Classic Film : Favorite classic scene stealers

Favorite classic scene stealers

There are so many, but one of my all-time favorites is Mary Wickes, especially in The Man Who Came to Dinner - but then again I think she did it in just about everything.

Another: S.Z Sakall, especially in In the Good Old Summertime and - well, also in just about everything, even in Casablanca.

It takes a lot to steal scenes from the people they co-starred with.


The time of the singing of the birds has come.

Re: Favorite classic scene stealers

Claude Rains. Master scene thief, he could steal the show just by walking into the frame.

Claude Rains

Hi amy. Good to see you here. And I agree completely about Claude Rains! A master scene stealer he was - from Bogart, Bergman, Davis, you name it. He was a joy to watch.

Re: Favorite classic scene stealers

Thanks, tel. I'm liking this place very much–it feels like home (with the bad relatives all exiled, lol). Rains was always a big favorite of mine, probably my first 'older man actor crush' as a swoony adolescent. I loved reading that he was also somewhat of an inveterate practical joker on-set–a funny thought given that many of his roles were so serious and dignified, but it sure explains why his Captain Renault had such a roguish twinkle (well that, and all those pretty girl refugees).

Re: Favorite classic scene stealers

How's about Thelma Ritter, Amy.

When given a chance, Frank Faylen.

Also when given a chance Frank Faylen's It's a Wonderful Life buddy Ward Bond.

More on television than in film but always good: Jeanette Nolan.

Going back a bit further: Alison Skipworth.

For if nothing else, his cotton wool curly hair and imposing manner: Lionel Belmore.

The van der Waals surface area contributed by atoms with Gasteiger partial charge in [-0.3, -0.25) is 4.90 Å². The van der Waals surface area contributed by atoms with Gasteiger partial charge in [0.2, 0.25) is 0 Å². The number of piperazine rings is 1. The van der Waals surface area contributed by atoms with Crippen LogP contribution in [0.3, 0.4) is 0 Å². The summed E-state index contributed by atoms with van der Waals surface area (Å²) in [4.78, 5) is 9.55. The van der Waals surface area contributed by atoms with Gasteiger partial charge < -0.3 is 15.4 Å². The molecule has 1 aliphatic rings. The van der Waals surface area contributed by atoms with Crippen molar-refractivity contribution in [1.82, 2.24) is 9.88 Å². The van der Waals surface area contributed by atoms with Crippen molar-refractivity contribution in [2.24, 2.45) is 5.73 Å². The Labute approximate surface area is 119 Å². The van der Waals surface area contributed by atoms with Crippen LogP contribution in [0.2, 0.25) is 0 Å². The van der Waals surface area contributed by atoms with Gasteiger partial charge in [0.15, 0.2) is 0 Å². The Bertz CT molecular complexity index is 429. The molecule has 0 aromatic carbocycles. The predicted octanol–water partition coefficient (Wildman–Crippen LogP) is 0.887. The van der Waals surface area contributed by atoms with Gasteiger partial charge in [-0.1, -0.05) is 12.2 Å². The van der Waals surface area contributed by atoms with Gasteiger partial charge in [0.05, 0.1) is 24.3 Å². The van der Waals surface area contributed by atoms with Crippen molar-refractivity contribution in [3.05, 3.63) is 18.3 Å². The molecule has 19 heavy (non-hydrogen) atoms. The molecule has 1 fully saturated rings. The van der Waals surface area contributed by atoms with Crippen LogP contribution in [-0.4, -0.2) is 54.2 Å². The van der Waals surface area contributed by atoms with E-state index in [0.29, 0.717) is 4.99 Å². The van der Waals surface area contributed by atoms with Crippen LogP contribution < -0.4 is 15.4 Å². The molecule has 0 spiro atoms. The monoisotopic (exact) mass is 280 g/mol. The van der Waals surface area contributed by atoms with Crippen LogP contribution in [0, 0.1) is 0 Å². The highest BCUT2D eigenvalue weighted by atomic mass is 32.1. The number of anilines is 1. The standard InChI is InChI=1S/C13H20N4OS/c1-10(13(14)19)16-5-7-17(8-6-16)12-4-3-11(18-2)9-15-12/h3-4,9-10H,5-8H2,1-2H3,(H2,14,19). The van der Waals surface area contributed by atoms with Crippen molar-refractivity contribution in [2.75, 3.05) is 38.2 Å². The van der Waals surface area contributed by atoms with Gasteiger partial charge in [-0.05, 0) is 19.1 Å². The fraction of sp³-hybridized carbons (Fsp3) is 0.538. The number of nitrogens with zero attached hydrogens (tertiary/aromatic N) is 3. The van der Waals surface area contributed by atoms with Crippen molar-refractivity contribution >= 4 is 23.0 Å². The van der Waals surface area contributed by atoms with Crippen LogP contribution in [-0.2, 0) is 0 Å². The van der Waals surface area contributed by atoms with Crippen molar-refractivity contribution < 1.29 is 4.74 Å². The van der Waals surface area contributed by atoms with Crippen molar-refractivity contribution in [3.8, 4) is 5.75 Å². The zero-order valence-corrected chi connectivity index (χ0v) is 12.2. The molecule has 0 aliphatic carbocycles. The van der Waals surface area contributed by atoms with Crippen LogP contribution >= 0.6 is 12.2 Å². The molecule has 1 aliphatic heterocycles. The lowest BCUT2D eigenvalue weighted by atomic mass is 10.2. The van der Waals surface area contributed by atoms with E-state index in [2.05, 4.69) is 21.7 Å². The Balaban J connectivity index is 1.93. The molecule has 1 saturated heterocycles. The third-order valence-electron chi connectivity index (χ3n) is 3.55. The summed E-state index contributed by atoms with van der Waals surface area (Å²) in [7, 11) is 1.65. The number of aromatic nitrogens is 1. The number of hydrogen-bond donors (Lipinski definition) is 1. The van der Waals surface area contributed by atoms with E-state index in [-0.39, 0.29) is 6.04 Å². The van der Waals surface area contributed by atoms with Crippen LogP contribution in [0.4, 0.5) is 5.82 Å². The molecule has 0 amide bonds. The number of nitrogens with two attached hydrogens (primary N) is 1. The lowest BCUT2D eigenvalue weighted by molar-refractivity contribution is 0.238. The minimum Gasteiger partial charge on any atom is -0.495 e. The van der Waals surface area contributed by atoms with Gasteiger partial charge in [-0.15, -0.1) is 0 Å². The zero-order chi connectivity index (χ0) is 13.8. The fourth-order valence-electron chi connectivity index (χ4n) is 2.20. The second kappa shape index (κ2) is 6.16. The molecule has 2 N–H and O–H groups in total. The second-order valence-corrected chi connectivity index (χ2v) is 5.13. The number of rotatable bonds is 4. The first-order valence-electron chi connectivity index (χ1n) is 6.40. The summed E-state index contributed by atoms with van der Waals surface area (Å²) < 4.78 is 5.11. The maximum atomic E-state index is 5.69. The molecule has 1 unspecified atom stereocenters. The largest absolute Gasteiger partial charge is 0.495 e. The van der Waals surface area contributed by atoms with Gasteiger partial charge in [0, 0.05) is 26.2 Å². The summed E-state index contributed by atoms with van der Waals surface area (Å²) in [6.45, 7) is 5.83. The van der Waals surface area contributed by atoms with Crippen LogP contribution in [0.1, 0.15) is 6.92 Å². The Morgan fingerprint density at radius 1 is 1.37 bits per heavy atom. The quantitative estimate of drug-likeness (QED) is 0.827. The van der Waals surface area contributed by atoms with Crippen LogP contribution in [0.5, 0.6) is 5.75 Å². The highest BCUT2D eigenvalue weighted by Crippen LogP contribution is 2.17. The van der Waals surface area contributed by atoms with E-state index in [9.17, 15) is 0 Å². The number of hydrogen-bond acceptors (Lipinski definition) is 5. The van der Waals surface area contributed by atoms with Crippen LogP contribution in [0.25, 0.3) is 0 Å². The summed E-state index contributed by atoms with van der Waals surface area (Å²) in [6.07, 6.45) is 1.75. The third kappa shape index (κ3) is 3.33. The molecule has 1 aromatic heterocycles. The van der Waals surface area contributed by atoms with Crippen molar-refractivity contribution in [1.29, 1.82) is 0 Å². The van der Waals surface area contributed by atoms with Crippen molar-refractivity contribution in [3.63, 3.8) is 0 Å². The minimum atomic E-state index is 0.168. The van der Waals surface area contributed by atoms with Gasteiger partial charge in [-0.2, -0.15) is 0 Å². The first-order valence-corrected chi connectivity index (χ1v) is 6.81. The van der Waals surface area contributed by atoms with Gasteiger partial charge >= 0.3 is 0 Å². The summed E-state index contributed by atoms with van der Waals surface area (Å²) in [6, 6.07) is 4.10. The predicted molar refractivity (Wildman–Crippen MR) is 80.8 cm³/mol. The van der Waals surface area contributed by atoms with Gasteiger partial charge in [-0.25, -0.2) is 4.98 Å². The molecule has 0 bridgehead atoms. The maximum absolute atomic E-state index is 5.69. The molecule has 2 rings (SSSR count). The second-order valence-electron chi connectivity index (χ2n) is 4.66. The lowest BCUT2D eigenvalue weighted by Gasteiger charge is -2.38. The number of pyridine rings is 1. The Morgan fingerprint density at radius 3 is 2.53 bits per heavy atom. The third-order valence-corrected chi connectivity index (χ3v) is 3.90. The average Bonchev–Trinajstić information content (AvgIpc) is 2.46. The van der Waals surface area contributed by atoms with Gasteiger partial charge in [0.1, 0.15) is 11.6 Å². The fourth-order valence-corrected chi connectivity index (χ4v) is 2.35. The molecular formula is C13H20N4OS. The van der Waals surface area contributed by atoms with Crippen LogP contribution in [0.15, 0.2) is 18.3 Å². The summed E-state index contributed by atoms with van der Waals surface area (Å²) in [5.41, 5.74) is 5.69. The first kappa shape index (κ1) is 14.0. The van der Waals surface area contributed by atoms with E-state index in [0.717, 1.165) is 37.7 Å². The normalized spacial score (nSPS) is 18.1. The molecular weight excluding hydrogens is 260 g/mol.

Re: Favorite classic scene stealers

The sometimes enjoyable but mostly annoying Hugh Herbert.

A couple of early ones: Louize Fazenda and Inez Courtney, both scene-stealers in their own inimitable ways.

Hugh Hubert

Agree with you about this one, mike. But sorry to say I don't really remember the other two, though I trust your judgement.

I wanted to add one more: Marjorie Main in all the non-Kettle films. Saw her recently in Dead End, and, oh man, I couldn't take my eyes off of her in every scene she was in.

Re: Favorite classic scene stealers

I remember watching Louise and Inez in an early 1930's comedy that starred Loretta Young and Louise in particular was quite the scene stealer! Both aren't quite household names but they certainly livened up any movie they appeared in.

Yup, Marjorie Main is another great example! Here are some others:

Gloria Grahame
Mantan Moreland
Thelma Ritter
Peter Lorre
Una O'Connor

Re: Favorite classic scene stealers

Oh, Thelma Ritter is one of the greats of all the greats! And maybe Lorre, too. I like all your others, but those two are my favorites.

Re: Favorite classic scene stealers

Glad to see that Mary Wickes, Mantan Moreland, and Una O'Connor have not been forgotten!

Edward Everett Horton's unique characterization graced innumerable films through the 30s and 40s. These included Arsenic and Old Lace, Here Comes Mr.Jordan, and several Astaire-Rogers vehicles.

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Re: Favorite classic scene stealers

My favorite EEH role has got to be in the 1932 classic 'Trouble in Paradise'.

What a great film and what a fitting role for him!

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Good One

Good one, Edward Everett Horton.

In addition to E.E. in Arsenic And Old Lace are a virtual army of scene stealers, from Jack Carson to Jimmy Gleason, Peter Lorre to (yes) Raymond Massey, with Josephine Hull and I forget the name of the actress who played the other Brewster sister, and of course "cousin Teddy", as portrayed by the otherwise obscure John Alexander.